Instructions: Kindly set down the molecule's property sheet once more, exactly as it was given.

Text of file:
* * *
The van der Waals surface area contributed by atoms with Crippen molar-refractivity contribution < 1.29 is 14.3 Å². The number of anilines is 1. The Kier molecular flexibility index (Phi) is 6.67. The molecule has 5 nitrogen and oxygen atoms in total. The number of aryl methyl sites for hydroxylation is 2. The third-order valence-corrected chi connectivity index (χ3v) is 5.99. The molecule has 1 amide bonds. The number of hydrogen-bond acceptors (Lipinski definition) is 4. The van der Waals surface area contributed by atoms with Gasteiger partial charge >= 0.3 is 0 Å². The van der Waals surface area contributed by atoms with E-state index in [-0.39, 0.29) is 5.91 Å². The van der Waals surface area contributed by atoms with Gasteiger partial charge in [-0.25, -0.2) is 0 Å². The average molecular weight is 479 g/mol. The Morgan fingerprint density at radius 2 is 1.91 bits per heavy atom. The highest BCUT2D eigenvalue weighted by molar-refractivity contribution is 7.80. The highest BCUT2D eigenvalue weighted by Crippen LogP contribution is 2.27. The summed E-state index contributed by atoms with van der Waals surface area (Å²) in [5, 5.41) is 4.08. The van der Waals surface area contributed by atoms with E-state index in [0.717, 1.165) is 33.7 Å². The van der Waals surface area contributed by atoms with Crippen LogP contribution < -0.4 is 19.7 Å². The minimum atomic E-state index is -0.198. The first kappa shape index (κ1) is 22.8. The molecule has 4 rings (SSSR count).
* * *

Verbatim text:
The van der Waals surface area contributed by atoms with Crippen molar-refractivity contribution < 1.29 is 14.3 Å². The number of anilines is 1. The Kier molecular flexibility index (Phi) is 6.67. The molecule has 5 nitrogen and oxygen atoms in total. The number of aryl methyl sites for hydroxylation is 2. The third-order valence-corrected chi connectivity index (χ3v) is 5.99. The molecule has 1 amide bonds. The number of hydrogen-bond acceptors (Lipinski definition) is 4. The van der Waals surface area contributed by atoms with Gasteiger partial charge >= 0.3 is 0 Å². The van der Waals surface area contributed by atoms with E-state index in [-0.39, 0.29) is 5.91 Å². The van der Waals surface area contributed by atoms with Gasteiger partial charge in [-0.25, -0.2) is 0 Å². The average molecular weight is 479 g/mol. The Morgan fingerprint density at radius 2 is 1.91 bits per heavy atom. The highest BCUT2D eigenvalue weighted by molar-refractivity contribution is 7.80. The highest BCUT2D eigenvalue weighted by Crippen LogP contribution is 2.27. The summed E-state index contributed by atoms with van der Waals surface area (Å²) in [5, 5.41) is 4.08. The van der Waals surface area contributed by atoms with E-state index in [0.717, 1.165) is 33.7 Å². The van der Waals surface area contributed by atoms with Crippen LogP contribution < -0.4 is 19.7 Å². The minimum atomic E-state index is -0.198. The first kappa shape index (κ1) is 22.8. The molecule has 4 rings (SSSR count).